April 29, 1926–August 22, 2009
Author of more than forty Westerns, the writer Elmer Kelton depicted the South Texas Plains with both romance and realism. These were qualities that Kelton knew well, having spent his entire life in the region.
Born in 1926, Kelton grew up on the McElroy ranch near Midland, where his father was the general manager. Young Elmer, with his poor eyesight and love of books, realized he would never become the cowboy his father wanted him to be. Instead, he enrolled at The University of Texas in Austin, majoring in journalism.
After serving in the Army during World War II, Kelton returned to Texas to work as an editor for farm and ranch journals. But he also wrote fiction, and gradually gained fame as an authentic voice of Western literature.
His 1973 novel The Time It Never Rained, set in the drought-stricken Texas of the 1950s, ushered in a new kind of Western—one concerned with the modern day rather than a bygone era of pioneers and cattle drives.
Kelton once explained, "I can't write about heroes seven feet tall and invincible. I write about people five feet eight and nervous."
In 1995, Kelton was voted the “greatest western writer of all time” by the Western Writers of America. The Time It Never Rained is now remembered as his finest work, and a lasting contribution to Texas literary history.
The official Elmer Kelton website offers a trove of information about the author and his career, including the obituary written by his family.
Shortly after Kelton's death in 2009, the Humanities Texas e-newsletter featured remembrances of Kelton by several of his friends as well as an interview with the author published in Conversations with Texas Writers (2005).
The West Texas Collection at Angelo State University in San Angelo, Texas, houses the Elmer Kelton Collection. The collection includes Kelton's personal library as well as tapes, oral histories, correspondence, speeches, and other written works.
The Wittliff Collections at Texas State University also have an Elmer Kelton collection, which includes a complete set of the Pioneer News Observer, which Kelton worked for from 1970–1974. Also included in the collection is a fourteen-page manuscript of a bibliography written by Kelton entitled "West Texas: From Settlement to the Present."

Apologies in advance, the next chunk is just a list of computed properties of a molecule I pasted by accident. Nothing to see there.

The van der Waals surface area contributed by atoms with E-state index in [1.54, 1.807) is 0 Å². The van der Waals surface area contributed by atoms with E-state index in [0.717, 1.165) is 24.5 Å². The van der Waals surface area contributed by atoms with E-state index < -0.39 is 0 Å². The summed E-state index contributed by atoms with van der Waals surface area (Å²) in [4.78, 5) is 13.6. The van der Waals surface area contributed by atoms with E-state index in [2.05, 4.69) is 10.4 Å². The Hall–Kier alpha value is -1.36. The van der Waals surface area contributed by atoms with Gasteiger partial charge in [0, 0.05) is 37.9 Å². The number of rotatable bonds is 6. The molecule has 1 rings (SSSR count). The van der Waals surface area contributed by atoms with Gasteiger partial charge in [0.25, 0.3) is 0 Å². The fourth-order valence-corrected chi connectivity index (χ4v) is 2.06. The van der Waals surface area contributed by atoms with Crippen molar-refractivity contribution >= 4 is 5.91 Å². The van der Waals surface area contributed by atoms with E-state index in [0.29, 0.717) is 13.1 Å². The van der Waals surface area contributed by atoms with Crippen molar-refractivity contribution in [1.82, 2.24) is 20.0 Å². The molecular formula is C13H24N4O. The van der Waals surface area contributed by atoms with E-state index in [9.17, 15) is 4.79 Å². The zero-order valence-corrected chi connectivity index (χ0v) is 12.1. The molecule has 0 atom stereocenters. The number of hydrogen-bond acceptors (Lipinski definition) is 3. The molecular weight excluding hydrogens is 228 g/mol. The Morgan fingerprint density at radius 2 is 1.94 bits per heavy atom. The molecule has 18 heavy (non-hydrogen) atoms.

Among the many murals in San Angelo is one commemorating Kelton, the city’s most famous author, and his literary career. The mural, painted by artist Stylle Read, is approximately 40' by 24' and features familiar scenes from Kelton’s works. The mural is located on the south wall of the building at 118 South Chadbourne in downtown San Angelo.
There is a star in Kelton’s name in the sidewalk at the Forth Worth Stockyards National Historic District. Said Kelton, with typical self-deprecation, “I will never have a star in the sidewalk in Hollywood, but at least I have one in the sidewalk at the Fort Worth Stockyards, a much more logical place for me anyway."
Alter, Judy and James Ward Lee, eds. Elmer Kelton: Essays and Memories. Fort Worth: Texas Christian University Press, 2011.
Alter, Judy. Elmer Kelton and West Texas: A Literary Relationship. Denton: University of North Texas Press, 1989.
Kelton, Elmer. Sandhills Boy: The Winding Trail of a Texas Writer. New York: Forge, 2007.
Kelton, Elmer. The Time It Never Rained. Garden City, New York: Doubleday, 1973.
Miller, John J. "He Created a New Kind of Western." Wall Street Journal, November 24, 2009.
Taska, Crystal. "Kelton, Elmer Stephen." Handbook of Texas Online.